Kentucky coach Mark Stoops went to mega-agent Jimmy Sexton with a request: come up with a formula that would generate a list of the most efficient offensive coordinators in college football over the past three years.
As Stoops explained it, he wanted to put an emphasis on first downs, third downs, time of possession, yards and points as he began targeting candidates to replace his former playcaller, Shannon Dawson.
“There were a bunch of things we looked at,” Stoops said.
What came out of that fact-finding endeavor was a name he was all too familiar with: Eddie Gran.
Stoops and Gran were both assistants at Florida State from 2010 to 2012, and when Stoops left to become the head coach at Kentucky, Gran left to become the offensive coordinator at Cincinnati. While Kentucky’s offense was plagued with inconsistency under the direction of Neal Brown and Dawson, Cincinnati flourished with Gran calling plays, averaging 33 points over three seasons. The Bearcats’ 490.3 yards per game ranked seventh among all FBS teams over that time.
According to Stoops, that was enough to put Gran at the top of Sexton’s chart of efficient coordinators. Soon the two were on the phone and Gran agreed to make the move to Lexington.
“With my relationship with Eddie, it ended up being a no-brainer,” Stoops said.
But beyond the numbers and beyond the relationship, the hiring of Gran represents an important change for Kentucky. Where Brown and Dawson were disciples of hurry-up no-huddle spread systems, Gran’s foundation is with a more pro style. There will be some uptempo, but Gran said he learned under Cincinnati coach Tommy Tuberville that sometimes you have to slow down and give your defense a break.
Drew Barker, who is taking first-team reps in Kentucky's quarterback competition, said that while many of the formations from previous seasons remain the same, the offense has changed to more NFL concepts.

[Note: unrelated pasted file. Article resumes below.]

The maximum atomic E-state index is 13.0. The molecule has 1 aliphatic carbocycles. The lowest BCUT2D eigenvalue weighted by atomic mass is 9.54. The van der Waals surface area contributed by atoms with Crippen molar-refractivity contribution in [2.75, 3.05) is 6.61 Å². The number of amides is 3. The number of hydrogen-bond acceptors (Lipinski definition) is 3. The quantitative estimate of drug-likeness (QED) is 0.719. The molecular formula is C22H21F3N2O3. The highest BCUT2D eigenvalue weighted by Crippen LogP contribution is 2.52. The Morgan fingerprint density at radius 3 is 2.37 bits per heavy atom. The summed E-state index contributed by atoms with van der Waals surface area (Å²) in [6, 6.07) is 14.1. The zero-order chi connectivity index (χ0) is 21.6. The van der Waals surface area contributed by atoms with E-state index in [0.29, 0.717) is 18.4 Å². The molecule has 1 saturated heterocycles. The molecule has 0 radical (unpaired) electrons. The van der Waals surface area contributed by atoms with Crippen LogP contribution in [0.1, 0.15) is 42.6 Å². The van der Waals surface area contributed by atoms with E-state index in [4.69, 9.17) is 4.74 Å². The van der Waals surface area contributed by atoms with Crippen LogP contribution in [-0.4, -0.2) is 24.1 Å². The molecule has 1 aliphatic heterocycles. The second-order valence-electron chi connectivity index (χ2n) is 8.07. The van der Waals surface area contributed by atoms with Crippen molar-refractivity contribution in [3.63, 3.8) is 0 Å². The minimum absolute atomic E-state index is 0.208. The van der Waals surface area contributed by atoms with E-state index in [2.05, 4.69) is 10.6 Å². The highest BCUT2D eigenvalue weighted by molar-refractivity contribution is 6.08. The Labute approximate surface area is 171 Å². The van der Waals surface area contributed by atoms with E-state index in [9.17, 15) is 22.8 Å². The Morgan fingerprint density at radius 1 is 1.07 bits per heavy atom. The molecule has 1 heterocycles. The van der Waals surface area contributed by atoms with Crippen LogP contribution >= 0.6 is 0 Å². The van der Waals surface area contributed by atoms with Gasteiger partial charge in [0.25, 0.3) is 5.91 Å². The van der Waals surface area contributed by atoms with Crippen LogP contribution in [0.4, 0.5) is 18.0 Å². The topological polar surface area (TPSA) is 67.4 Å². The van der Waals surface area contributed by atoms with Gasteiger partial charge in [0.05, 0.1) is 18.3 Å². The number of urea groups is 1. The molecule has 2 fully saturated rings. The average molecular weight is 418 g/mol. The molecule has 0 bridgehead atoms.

“It’s more quarterback-friendly,” he said.
Said Gran: “Multiple formations, multiple personnel groupings. That’s what we want to do.”
Unlike Brown and Dawson, Stoops liked Gran’s SEC experience, which totals up to more than 10 years at Tennessee, Auburn and Ole Miss.
In Gran, Stoops got someone who would understand that “the space that we get in this league is different than the space we get in a lot of other leagues.”
“It’s not a lot of green grass,” Stoops explained. “You’ve got to create your space.”
Gran said he wants to stretch the field both ways: vertically and horizontally.
Overall, Gran has been pleased with the talent on campus, which he said is a “night and day” difference from when Stoops first got to Kentucky.
“You look at Kentucky four years ago, and not saying anything about anybody, but it’s just the facts,” Gran said. “They’ve been able to get even with some people, I believe.”
Whether Kentucky can start pulling ahead in some of those battles and finally reach that first bowl berth under Stoops remains to be seen, however.
Gran knows the SEC and knows Stoops well.
Now the question becomes whether he knows how to help get Kentucky to the next level.